To compliment the case and benefits of open access is licensing the work you produce. The Creative Commons copyright licenses are tools that forge a balance inside the traditional “all rights reserved” setting that copyright law creates. As the author of a work, you retain copyright while allowing others to copy, distribute, and make some uses of your work through selecting a CC BY license. Every Creative Commons license also ensures the authors get the credit for their work. Learn more about how to use the six different license types to select which one is best for you.
The Scholarly Publishing and Academic Resources Coalition (SPARC) are a catalyst for change towards open access across scholarly disciplines.
Open Access (OA) stands for unrestricted access and unrestricted reuse. Here’s why that matters.
Most publishers own the rights to the articles in their journals. Anyone who wants to read the articles must pay to access them. Anyone who wants to use the articles in any way must obtain permission from the publisher and is often required to pay an additional fee.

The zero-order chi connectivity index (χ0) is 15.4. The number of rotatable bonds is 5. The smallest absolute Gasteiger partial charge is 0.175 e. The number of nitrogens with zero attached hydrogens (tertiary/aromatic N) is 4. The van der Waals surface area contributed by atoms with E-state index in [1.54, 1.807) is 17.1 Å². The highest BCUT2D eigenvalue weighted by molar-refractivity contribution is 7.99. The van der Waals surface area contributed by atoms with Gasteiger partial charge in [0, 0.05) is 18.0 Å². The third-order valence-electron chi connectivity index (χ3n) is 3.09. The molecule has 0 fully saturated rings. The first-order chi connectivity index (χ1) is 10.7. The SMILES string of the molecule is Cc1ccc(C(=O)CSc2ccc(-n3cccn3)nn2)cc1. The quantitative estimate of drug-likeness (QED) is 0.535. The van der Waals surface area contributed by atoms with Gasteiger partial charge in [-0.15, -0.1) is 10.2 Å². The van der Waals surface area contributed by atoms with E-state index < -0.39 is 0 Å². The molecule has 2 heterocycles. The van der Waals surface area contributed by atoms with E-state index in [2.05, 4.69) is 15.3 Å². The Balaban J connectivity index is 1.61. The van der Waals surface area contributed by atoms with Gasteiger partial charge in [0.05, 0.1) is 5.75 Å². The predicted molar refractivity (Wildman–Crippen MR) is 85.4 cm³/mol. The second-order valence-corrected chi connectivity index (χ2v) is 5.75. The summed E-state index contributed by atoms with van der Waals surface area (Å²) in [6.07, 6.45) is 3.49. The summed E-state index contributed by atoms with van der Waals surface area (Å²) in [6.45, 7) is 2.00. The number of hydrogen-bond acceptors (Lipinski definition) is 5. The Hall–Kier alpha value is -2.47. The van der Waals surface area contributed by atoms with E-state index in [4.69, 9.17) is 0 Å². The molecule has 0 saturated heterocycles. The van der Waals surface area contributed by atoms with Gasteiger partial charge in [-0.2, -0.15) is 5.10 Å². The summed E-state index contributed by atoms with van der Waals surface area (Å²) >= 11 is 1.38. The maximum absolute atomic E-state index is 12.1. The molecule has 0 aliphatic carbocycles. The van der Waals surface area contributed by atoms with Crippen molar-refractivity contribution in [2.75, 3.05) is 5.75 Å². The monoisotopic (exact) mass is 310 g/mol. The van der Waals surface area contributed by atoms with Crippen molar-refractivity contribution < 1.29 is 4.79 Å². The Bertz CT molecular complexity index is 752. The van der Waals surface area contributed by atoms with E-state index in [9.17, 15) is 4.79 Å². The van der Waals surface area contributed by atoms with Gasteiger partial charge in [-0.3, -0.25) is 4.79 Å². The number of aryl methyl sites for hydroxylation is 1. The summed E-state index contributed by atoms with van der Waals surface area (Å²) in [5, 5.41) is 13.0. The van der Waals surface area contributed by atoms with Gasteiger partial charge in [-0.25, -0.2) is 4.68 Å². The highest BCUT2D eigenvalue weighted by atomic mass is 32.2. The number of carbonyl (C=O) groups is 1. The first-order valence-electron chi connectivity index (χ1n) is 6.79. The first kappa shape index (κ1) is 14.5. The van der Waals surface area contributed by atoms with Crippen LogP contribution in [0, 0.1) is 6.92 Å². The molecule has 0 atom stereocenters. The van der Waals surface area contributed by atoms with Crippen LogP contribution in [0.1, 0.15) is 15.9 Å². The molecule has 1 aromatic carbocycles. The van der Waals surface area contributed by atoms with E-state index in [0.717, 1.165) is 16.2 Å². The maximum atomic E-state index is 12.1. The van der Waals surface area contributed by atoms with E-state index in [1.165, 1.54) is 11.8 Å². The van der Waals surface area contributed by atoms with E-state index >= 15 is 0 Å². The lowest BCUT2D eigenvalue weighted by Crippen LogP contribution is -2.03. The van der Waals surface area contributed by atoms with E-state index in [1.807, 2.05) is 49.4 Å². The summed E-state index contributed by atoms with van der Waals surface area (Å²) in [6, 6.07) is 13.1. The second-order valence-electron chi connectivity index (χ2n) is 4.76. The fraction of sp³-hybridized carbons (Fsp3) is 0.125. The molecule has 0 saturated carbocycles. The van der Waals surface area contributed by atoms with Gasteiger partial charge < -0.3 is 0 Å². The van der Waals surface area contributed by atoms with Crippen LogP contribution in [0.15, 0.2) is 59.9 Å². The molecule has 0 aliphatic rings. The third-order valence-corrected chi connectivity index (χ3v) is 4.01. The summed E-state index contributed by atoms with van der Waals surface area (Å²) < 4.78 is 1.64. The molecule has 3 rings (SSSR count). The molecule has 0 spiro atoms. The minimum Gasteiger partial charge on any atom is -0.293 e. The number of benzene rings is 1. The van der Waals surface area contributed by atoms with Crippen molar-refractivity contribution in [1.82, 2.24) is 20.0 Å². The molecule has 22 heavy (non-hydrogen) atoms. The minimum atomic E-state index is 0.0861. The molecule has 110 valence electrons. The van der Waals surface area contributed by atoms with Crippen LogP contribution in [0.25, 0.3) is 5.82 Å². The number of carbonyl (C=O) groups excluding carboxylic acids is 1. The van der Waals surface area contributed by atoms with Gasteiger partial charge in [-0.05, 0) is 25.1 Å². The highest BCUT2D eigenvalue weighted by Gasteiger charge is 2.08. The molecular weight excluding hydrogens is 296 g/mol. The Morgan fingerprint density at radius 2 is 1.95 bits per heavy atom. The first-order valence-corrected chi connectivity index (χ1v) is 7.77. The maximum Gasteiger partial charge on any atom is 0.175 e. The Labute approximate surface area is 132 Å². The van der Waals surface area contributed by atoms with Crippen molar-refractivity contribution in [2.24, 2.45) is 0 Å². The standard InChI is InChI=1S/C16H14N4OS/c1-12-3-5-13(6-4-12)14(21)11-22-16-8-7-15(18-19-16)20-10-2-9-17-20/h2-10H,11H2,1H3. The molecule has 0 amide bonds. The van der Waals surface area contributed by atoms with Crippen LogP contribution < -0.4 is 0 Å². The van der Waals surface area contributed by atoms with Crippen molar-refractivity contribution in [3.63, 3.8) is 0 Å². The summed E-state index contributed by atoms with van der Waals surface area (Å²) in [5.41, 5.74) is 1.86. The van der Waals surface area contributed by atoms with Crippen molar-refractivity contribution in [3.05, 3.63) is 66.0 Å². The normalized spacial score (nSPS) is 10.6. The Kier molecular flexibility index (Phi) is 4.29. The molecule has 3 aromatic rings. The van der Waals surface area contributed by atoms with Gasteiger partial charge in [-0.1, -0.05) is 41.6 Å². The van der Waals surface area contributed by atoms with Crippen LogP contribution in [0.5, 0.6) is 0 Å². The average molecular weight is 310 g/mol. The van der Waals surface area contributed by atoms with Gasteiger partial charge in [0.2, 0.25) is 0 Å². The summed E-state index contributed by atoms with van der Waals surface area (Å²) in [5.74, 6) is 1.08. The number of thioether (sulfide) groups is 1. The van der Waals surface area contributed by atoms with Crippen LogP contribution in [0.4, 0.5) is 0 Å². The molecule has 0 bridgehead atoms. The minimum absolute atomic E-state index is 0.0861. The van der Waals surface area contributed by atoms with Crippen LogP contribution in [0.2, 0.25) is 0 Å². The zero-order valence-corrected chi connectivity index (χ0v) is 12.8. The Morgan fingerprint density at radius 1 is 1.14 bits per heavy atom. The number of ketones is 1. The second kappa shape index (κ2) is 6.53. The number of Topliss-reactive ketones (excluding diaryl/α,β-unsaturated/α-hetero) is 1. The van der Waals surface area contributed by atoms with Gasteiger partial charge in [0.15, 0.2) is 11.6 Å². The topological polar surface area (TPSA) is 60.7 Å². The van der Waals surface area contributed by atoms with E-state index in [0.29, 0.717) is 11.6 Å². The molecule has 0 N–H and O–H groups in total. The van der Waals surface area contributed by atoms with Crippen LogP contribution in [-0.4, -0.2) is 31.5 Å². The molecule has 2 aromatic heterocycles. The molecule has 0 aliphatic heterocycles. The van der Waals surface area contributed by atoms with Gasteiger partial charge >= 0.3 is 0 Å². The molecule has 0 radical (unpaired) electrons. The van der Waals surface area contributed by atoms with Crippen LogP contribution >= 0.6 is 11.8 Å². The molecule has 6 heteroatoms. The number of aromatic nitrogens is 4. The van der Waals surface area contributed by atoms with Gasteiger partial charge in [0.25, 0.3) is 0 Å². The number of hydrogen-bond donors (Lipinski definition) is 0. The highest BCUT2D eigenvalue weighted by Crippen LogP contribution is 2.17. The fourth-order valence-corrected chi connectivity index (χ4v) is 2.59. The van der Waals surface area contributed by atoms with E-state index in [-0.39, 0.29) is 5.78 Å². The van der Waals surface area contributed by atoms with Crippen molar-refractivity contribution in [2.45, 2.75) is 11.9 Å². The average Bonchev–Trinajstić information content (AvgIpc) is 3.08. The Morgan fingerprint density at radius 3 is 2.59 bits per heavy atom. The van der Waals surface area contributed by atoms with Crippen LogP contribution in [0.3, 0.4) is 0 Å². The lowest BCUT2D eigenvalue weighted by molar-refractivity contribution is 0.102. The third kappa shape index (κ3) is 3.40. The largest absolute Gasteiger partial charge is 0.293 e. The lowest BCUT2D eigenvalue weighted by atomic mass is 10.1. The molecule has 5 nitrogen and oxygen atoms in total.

Although many researchers can access the journals they need via their institution and think that their access is free, in reality it is not. The institution has often been involved in lengthy negotiations around the price of their site license and re-use of this content is limited.
Paying for access to content makes sense in the world of print publishing, where providing content to each new reader requires the production of an additional copy, but online it makes much less sense to charge for content when it is possible to provide access to all readers anywhere in the world. To learn more about the case for open access, click on the Open Access image above.
Benefits of Open Access Research
Rather learn about Open Access in a short video by PhD Comics? Check this out.
After determining which Creative Commons license works best for you, create your license here.
Check out the example license below.
Making your publications open access: Resources to assist researchers and librarians (C&RL News)
Why open access is the next frontier for science
Directory of Open Access Journals (DOAJ)